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This Square Peg.

Happily Not Fitting In Since 1978.

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Fabu Fashion: Lone Star Autumn

Dear reader, the high today in Texas is 47 degrees. Forty-seven degrees. Of course, I can’t get too excited because a few weeks ago, we had a similar high and by Saturday, it was 90 degrees. So there’s that. But when we do have bursts of autumnal weather here and there, I’m quite happy to break out the jackets and tights and turtlenecks and all that. Since we haven’t talked fashion in a while (honestly, we haven’t really talked in a while, you know? Writer/Blogger laziness. I have no viable excuses. I’ll do better. Maybe soon), here’s an update of what I’m wearing today at the office.

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Deets, if you’re so inclined:

-Faux leather pencil skirt: ordered from Amazon; for real, I’ve yet to have a bad experience ordering clothes from Amazon
-Turtleneck: your basic turtle; no clue where I purchased it from. Maybe JCPenney?
-Sweater wrap that gives me life: from Ross, of course. Where else?
Boots: Uh, Ross? For real, I’ve owned most of these pieces for so long–with the exception of the gray wrap–that I can’t recall where I got them from. Blame getting older.

Needless to say, when the weather turns colder, I lean towards the grays and the blacks, sometimes without even thinking about it. (Plus, it’s raining and drab and gray and I think my soul wanted to match the weather.) It’s a habit I’m trying to break. But hey: I threw on some maroon tights! That’s color, right? Although you can see them with the length of the skirt and the boots. But I wanted you to see them. So feast your eyes on this professional pose below:

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I can’t hear your applause, but thank you. Anyway, I grabbed those tights from JCPenney, I believe. The image may not show it, but they’re also patterned, which is also a favorite when it comes to tights.

On my hair: right? Where’s the fro, you’re wondering? It’s tucked under those fresh crochet braids. Loving this style. I tend to stick to curly crochets when I go with that protective style, but thanks to Pinterest, I decided to try vixen crochet braids and use a kinky straight hair texture. And this hair, y’all. Soft, voluminous, very much giving me the Diana Ross look I’ve wanted since time began.

As far as makeup, the day also seemed to deserve a little smoky eye. Since I generally fail at natural smoky eye, I grabbed this great shadow stick from Sephora fabu5called–what else?–Easy Smoky Eye. Comes in matte and metallic (I chose matte) and different colors (I chose brown and blue); a few strokes on my eyelids and I look like a chanteuse about to purr into a microphone. Stormy weatherrr…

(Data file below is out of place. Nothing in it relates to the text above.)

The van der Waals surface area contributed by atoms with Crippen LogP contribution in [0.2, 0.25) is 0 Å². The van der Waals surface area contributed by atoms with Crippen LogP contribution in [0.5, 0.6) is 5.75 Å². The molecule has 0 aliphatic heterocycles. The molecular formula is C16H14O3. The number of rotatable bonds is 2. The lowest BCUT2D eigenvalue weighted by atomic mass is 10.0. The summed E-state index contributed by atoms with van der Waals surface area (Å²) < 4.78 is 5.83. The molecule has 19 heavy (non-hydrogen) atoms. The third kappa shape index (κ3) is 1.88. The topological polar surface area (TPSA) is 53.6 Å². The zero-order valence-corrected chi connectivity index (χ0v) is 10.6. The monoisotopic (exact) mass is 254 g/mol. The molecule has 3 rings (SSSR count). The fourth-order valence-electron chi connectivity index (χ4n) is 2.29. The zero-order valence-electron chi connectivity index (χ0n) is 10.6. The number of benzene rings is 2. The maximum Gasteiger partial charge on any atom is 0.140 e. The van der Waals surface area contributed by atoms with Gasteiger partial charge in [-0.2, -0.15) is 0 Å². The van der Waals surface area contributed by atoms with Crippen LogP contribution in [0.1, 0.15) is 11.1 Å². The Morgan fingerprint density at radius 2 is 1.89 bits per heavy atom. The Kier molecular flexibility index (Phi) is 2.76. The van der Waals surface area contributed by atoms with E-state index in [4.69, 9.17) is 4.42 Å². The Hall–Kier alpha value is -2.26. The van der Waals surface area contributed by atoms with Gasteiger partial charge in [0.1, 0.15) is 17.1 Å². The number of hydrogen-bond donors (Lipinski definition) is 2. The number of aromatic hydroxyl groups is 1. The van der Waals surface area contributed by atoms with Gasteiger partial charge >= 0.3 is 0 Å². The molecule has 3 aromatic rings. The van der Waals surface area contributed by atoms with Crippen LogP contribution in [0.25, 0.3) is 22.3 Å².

Shadow sticks are new to me and for the record, I.love.them. Rather than spend more than a few minutes achieving a specific eye look, the sticks help me to easily achieve the look I want. Boom. My lippie, also a Sephora buy, is Smashbox Always On Matte Liquid Lipstick. Shade: Girl Gang. You need this lippie, by the way. It goes on cream and dries matte, which I adore into infinity. (I’ve never been into shiny lipstick, incidentally.) Anyway, the shade pulsates, y’all. May not translate in the photo, but the plum shade is amazing on these lips.

That’s all she wrote. Simple and fabu for me.

What are your fall fashion favorites so far? Share?

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The Frompadour Files.

Oh, hey. Have you missed me as much as I’ve missed you, dear reader? Have you longingly gazed at your notifications, hoping to see that I’ve reached out to you with another post? No? Well, I love you anyway.

It’s been a while since I’ve talked about this fro (known as She) on my larger-than-average head. Let me catch you up: for the past several months or so, She’s been giving me life. Why? Because She’s been obedient! We all know how She does her own thing and follows her own rules and decides when she wants to feel moisturized and so on. But for the past several months, She’s been actually responding to my attempts at styling and care-taking. It’s been slightly surreal. But I’ll take it. Anyway, since the dawn of summer, I decided to start fashioning her into vintagey pompadour styles that She’s really responded to. Take a look.

I’ve loved the creative, natural hair updo look forever. Throw in that retro feel that some of the styles evoke and I became an immediate fan and decided to try my hand at them. Even better: the style protects my dear ends, which are tucked away comfortably while I wear these styles. Here’s a quick how-to (or how I do) on them: